A Homemade Pumpkin and a Hand Sewn Prom Dress: A Mother's Love
Make clothes from scratch again!
When my sister was little, she wanted to be a pumpkin-witch for Halloween. Now obviously, such a costume is curious—what is a pumpkin witch? And thus, my mother had to create her a costume. She fashioned a jack-o-lantern suit with a witch hat from the same orange PVC fabric. And ta-da, a pumpkin-witch was born.
Of course, I recognise that people have limited time and energy to learn to sew and make clothes. But I think that we should bring back homemade clothes and costumes all over again on some scale so that we can marvel at the art of creating clothing all over.
Aside from the sentimental appeal, learning how to sew is incredibly useful. In addition to being able to fix up small rips, you're able to tailor clothes without having to take them to a tailor. This helps extend the life of your clothing as well as make them fit better. It makes you look more polished, like your clothes were made for you, because well, they were!
But perhaps more importantly, it gives you a unique style. Maybe you bought a bland tank top that everyone owns, and you spruce it up so it's your own. Or if you want to make your own costume, you don't need to spend find it online. You could just make it. Maybe your old jeans are looking boring, so you can turn it into a skirt. It doesn't matter though, because the ability to sew will let you do whatever you want.
In addition, making your own clothing gives you an understanding of what it actually means to make clothes. We frequently misunderstand the value of a t-shirt. The truth is, a simple cotton t-shirt both costs a lot more than $2 or $10 or $40 and a lot less. In terms of raw materials, it's true—the t-shirt costs practically nothing. But in terms of the skill, the practice, and the time it takes to make even a simple t-shirt, the amount is frequently priceless. In economic theory, we're told that we will spend money to buy something when the opportunity cost of doing it ourselves is too high. But how can we know what the opportunity cost of it is when we don't even know the value of a single t-shirt? Understanding the costs of things might just be the key to pushing wages up for clothes-makers.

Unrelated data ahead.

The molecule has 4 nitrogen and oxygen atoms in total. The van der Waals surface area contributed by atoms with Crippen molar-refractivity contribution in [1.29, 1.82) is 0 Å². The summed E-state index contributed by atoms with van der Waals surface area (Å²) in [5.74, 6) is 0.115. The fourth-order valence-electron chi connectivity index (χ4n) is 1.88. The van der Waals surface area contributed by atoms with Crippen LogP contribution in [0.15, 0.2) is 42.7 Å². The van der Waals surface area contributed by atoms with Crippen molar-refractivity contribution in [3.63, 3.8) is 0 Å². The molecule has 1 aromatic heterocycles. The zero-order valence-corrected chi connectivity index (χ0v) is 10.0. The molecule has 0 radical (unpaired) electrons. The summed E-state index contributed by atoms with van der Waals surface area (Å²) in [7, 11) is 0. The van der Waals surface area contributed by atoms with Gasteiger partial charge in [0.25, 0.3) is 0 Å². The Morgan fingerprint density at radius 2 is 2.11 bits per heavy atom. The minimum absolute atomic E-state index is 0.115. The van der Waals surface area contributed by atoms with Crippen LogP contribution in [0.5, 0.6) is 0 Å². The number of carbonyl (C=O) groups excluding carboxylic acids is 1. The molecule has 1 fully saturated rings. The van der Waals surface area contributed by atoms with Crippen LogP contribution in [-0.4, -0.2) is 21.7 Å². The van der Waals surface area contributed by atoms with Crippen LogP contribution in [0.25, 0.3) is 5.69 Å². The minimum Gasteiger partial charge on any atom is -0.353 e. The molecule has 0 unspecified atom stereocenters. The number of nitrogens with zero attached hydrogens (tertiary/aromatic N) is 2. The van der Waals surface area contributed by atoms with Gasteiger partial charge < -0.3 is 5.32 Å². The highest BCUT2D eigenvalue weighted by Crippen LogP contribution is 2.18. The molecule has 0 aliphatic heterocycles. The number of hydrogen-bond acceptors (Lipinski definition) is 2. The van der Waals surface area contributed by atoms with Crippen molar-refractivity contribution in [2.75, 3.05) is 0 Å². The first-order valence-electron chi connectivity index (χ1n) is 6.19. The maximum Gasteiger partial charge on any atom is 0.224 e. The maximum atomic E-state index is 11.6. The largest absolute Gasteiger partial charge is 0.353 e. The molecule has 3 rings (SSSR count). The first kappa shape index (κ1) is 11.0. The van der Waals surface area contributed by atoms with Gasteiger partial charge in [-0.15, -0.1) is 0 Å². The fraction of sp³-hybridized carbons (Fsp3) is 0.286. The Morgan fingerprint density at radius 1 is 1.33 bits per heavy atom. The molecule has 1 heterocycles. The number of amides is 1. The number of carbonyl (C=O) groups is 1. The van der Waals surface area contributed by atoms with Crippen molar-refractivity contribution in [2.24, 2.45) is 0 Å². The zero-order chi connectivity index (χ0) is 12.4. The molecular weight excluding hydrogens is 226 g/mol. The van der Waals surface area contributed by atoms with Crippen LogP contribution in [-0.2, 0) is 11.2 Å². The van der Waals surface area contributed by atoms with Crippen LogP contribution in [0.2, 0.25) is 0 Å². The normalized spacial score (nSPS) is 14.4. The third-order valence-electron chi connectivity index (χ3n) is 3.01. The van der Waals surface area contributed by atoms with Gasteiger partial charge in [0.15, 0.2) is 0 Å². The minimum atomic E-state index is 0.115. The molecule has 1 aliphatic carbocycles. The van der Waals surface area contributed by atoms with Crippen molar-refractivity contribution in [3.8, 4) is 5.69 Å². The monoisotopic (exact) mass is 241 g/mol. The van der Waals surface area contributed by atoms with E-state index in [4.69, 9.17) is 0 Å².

But back to what I was talking about: sentimentality. A single costume made all those years ago, before I was truly a sentient being, has been etched in my brain forever. Can I say that about any other Halloween costume? I can't really say that there was. There was one blue fairy dress that I wore four years straight, but I don't think that it could really inspire thoughts of my childhood the way that that little pumpkin costume does. I never even got to wear it, but the image of my mum holding my sister, the pumpkin and the hat the only bright spots in the picture, is etched in my memory even though the photo is long lost.
Sewing takes talent but it also infuses clothing with love. When my sister went to prom, she got a tailored prom dress. But my mother applied the finishing touches—hundreds of hand sewn beads and sequins to give the skirt a mysterious twinkle. When I put that dress on years later, the sequins reflected the light just as my mother intended. I remember seeing the dress years ago, before the beads and sequins were added, and I remember it looking like just a run of the mill prom dress. And in the photo, it looks like a run of the mill prom dress. But wearing the dress felt like magic. It felt like wearing my mother's love.